The Cook-A-Long is a virtual kitchen for Medieval and Renaissance Cooking enthusiasts in the SCA. Each month a period recipe will be posted in the original language (when available) and a translation. All cooks are encouraged to try their hand at redacting and preparing the monthly dish and post his/ her results to the blog. If you are interested in becoming a participant in this cook a long, or would like to submit a dish for the month please send an e-mail to valkyr8 (at) yahoo (dot) com.

Friday, September 14, 2007

Moorish Eggplant

Hello Everyone!

I'm working on a feast (Calontir's Crown Tourney, Nov 3rd) which I've decided to do along a late period Spanish theme. I'm getting 90% of my recipes from De Nola. Which is why the recipe I suggested for this month just happens to be a De Nola recipe which also just happens to be on my feast menu. :) Funny how that happens! I'll be trying the Almondrote tonight.

Last night I redacted another one of my recipes. Here's the original:

Peel the eggplants and quarter them, and their skins having been peeled, set them to cook; and when they are well-cooked, remove them from the fire, and then squeeze them between two wooden chopping blocks, so they do not retain water. And then chop them with a knife. And let them go to the pot and let them be gently fried, very well, with good bacon or with sweet oil, because the Moors do not eat bacon. And when they are gently fried, set them to cook in a pot and cast in good fatty broth, and the fat of meat, and grated cheese which is fine, and above all, ground coriander; and then stir it with a haravillo like gourds; and when they are nearly cooked, put in egg yolks beaten with verjuice, as if they were gourds.

And here's my redaction:

1 eggplant
1 tbsp olive oil
1 1/2 cups veggie broth
4 oz grated cheese
1/2 tsp ground coriander
2 egg yolks
1 tsp white wine vinegar

Peel and chop the eggplant into rough chunks. Boil in water for 10-15 minutes, drain. Press eggplant between two cutting boards to remove excess water. Then mince fine.

Heat the oil in a frying pan, and add the eggplant. Fry on a medium or medium low heat for about 10-15 minutes and all the oil is absorbed. Put the eggplant in a sauce pan (or leave in the fry pan if it's got decently high sides) and add the coriander, broth, and cheese and bring to a simmer. Stir frequently and encourage the eggplant to fall apart further. Again, the liquid should absorb and/or evaporate. While cooking, whisk the egg yolks with the vinegar. Once it is all cooked throughly, and the eggplant is nice and mushy, add in the eggs and blend well. Serve warm.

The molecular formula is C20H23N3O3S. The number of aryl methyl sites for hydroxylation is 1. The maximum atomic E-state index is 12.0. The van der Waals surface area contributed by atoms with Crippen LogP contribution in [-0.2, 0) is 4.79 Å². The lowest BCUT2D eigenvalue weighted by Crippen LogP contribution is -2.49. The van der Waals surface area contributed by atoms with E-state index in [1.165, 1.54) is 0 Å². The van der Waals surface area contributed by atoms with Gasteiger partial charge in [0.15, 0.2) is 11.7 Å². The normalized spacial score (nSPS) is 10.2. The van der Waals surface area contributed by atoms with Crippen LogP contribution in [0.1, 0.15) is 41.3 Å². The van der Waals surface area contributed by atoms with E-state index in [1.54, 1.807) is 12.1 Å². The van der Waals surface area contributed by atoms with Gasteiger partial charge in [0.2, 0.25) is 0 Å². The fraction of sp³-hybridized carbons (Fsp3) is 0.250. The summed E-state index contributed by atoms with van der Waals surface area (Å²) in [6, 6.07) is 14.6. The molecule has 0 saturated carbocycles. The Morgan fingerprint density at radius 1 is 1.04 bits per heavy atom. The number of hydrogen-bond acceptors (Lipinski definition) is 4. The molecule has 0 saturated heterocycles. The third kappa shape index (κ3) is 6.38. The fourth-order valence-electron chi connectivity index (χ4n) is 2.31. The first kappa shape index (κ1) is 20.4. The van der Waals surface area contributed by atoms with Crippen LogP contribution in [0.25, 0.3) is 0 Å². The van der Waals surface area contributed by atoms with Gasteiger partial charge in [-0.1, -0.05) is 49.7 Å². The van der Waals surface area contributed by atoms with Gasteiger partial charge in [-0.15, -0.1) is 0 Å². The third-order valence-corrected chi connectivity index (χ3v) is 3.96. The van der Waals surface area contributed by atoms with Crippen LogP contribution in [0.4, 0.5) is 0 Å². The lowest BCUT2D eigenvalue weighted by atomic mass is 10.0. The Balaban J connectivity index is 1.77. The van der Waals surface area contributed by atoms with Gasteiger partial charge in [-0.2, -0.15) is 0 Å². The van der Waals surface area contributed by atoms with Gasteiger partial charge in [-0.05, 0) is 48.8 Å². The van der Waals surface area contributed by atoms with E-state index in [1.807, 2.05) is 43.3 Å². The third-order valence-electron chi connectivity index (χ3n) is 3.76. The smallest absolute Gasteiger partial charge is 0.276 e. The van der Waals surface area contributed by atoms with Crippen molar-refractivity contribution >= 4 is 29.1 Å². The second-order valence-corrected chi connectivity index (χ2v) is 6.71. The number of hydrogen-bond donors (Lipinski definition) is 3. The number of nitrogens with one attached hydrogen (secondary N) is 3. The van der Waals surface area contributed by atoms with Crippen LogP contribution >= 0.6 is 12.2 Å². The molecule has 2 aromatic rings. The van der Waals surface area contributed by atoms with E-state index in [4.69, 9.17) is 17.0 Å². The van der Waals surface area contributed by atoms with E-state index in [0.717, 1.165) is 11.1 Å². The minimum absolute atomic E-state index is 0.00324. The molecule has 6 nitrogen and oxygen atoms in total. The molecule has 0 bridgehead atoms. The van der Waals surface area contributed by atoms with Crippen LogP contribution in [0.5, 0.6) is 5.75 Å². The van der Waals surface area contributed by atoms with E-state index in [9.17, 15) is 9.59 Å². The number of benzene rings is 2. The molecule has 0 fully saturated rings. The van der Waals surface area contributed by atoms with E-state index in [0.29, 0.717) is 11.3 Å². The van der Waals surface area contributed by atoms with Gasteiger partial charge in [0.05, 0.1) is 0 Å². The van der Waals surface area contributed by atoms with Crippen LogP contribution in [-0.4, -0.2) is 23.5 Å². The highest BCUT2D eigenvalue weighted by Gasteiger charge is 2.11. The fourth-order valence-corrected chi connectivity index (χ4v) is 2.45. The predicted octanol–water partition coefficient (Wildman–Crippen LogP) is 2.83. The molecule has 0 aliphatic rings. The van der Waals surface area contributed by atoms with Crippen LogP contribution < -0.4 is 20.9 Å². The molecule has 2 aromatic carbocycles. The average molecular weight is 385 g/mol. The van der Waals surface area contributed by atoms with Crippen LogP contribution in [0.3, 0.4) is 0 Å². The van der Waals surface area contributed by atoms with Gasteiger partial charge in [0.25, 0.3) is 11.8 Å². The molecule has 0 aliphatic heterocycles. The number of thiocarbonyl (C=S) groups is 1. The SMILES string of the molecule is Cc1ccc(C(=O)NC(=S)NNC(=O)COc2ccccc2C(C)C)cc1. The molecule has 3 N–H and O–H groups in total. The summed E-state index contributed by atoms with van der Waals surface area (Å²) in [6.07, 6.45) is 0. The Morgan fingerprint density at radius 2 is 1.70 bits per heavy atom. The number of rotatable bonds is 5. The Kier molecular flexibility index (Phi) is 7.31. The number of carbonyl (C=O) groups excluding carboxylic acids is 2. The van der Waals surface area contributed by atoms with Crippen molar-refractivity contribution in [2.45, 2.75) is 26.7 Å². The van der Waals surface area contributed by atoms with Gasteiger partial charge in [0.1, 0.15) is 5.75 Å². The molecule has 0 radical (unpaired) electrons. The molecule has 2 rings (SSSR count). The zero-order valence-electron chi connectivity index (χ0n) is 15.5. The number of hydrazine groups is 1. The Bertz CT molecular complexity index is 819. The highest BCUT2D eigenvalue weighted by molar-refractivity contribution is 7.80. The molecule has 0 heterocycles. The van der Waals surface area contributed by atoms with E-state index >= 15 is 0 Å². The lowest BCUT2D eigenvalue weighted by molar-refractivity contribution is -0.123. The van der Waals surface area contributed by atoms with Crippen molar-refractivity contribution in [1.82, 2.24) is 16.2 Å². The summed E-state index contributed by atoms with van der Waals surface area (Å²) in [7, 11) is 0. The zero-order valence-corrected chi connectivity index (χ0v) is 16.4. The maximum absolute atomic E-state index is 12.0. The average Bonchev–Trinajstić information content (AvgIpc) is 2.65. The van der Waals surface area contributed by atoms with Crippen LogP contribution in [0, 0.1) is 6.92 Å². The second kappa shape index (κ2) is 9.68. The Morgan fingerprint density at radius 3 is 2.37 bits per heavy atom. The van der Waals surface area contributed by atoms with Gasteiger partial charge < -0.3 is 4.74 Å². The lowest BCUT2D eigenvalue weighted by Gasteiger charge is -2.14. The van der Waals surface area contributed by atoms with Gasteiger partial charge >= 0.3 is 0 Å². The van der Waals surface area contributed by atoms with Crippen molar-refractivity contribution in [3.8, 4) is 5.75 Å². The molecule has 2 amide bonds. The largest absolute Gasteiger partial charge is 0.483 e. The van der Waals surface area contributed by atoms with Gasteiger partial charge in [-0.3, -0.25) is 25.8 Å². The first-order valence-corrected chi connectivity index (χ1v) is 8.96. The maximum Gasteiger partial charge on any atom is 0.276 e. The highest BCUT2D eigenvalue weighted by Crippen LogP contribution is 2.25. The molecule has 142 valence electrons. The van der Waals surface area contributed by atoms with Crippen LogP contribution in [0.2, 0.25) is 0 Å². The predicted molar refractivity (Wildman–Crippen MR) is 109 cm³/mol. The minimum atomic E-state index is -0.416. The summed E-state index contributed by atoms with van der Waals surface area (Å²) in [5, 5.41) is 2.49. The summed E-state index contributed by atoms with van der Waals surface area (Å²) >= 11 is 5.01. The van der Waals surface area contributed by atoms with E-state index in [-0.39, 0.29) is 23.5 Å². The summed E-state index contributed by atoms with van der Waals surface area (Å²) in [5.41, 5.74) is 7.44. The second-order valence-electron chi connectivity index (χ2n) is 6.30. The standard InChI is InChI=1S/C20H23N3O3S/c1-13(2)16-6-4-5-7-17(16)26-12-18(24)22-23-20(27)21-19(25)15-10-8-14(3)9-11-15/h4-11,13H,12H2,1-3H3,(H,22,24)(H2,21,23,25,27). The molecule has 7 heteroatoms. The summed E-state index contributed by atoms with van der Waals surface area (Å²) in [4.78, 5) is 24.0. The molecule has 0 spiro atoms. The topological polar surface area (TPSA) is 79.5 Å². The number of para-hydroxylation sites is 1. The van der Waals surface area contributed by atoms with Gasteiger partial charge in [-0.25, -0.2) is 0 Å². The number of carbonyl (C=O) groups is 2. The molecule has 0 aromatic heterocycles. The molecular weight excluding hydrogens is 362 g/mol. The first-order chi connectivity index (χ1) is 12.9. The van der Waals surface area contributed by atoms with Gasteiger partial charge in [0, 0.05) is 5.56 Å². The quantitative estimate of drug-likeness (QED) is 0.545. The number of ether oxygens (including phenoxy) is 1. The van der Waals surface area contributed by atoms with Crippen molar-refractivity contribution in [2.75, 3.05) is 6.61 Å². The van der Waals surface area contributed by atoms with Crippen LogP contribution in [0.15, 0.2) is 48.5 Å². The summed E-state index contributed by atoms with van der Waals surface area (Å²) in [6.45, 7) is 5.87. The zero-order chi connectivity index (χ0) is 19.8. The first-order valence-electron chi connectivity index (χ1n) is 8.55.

This would serve 4 as a side dish, 2 hungry people, or a table of 8 in feast type circumstances.

I changed it to veggie broth instead of meat to ensure I had some vegetarian dishes, and I didn't add the extra fat for modern concerns/tastes. Plus, I'll have enough fat in the other dishes... Oy! De Nola does love his cheese and bacon. It was really good with a surprisingly mild flavor. I like it a lot. I will use a different cheese however. Since cheese is not a really good diet food, and I'm trying to lose weight, I don't have much in the house, and what I had was some Queso Blanco I bought for another recipe, and it really didn't work in this. It stayed like little cheesy semi-melted chunks and never really incorporated into the rest of the dish. I think I'd like to try it with a mix of Parmesan and mozzarella. Something nice and melty and something with a hint of a stronger flavor.

What do you think? Comments? Suggestions? Have a different redaction? I'd love to hear them!

-Gwen A'Brooke


Rae said...

We did a spanish feast a few months ago and did an eggplant casserole there; we used cottage cheese, but ours was baked. your eggplant sounds similar to our gourds recipe, in which we used parmesan cheese (and it worked great). Our whole feast book is online as pdf if you're interested!

A. Rebekah Turner said...

When I read the original "...set them to cook; and when they are well-cooked, remove them from the fire..." it makes me think that roasting the eggplant might be the way to go - especially since roasting imparts a good flavor.

Do you know what "haravillo like gourds" are? Would these be a cooking implement or an ingredient?

Rae said...

iohanna: haravillo comes up in other recipes and seems to be a cooking implement used similarly to a potato masher.

Constanza said...

This sounds so good. I love eggplant. I used to just it in a pan with olive oil after soaking it for an hour. I've done things similar to this.